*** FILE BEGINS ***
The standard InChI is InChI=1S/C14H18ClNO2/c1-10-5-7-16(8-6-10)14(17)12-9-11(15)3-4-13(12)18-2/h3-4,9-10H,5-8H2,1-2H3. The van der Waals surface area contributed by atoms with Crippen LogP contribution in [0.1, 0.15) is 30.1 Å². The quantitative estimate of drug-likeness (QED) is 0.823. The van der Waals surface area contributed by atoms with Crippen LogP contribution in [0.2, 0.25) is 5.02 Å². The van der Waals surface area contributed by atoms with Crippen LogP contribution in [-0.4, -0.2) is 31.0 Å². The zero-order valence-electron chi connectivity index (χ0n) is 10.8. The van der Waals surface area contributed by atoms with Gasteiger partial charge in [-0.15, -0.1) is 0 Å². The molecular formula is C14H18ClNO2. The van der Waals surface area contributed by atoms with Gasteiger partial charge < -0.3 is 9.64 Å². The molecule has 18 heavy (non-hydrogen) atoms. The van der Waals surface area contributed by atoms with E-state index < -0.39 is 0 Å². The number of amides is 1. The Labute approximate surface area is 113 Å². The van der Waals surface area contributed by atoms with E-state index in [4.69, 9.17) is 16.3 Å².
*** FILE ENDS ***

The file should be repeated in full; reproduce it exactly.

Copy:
The standard InChI is InChI=1S/C14H18ClNO2/c1-10-5-7-16(8-6-10)14(17)12-9-11(15)3-4-13(12)18-2/h3-4,9-10H,5-8H2,1-2H3. The van der Waals surface area contributed by atoms with Crippen LogP contribution in [0.1, 0.15) is 30.1 Å². The quantitative estimate of drug-likeness (QED) is 0.823. The van der Waals surface area contributed by atoms with Crippen LogP contribution in [0.2, 0.25) is 5.02 Å². The van der Waals surface area contributed by atoms with Crippen LogP contribution in [-0.4, -0.2) is 31.0 Å². The zero-order valence-electron chi connectivity index (χ0n) is 10.8. The van der Waals surface area contributed by atoms with Gasteiger partial charge in [-0.15, -0.1) is 0 Å². The molecular formula is C14H18ClNO2. The van der Waals surface area contributed by atoms with Gasteiger partial charge < -0.3 is 9.64 Å². The molecule has 18 heavy (non-hydrogen) atoms. The van der Waals surface area contributed by atoms with E-state index < -0.39 is 0 Å². The number of amides is 1. The Labute approximate surface area is 113 Å². The van der Waals surface area contributed by atoms with E-state index in [4.69, 9.17) is 16.3 Å².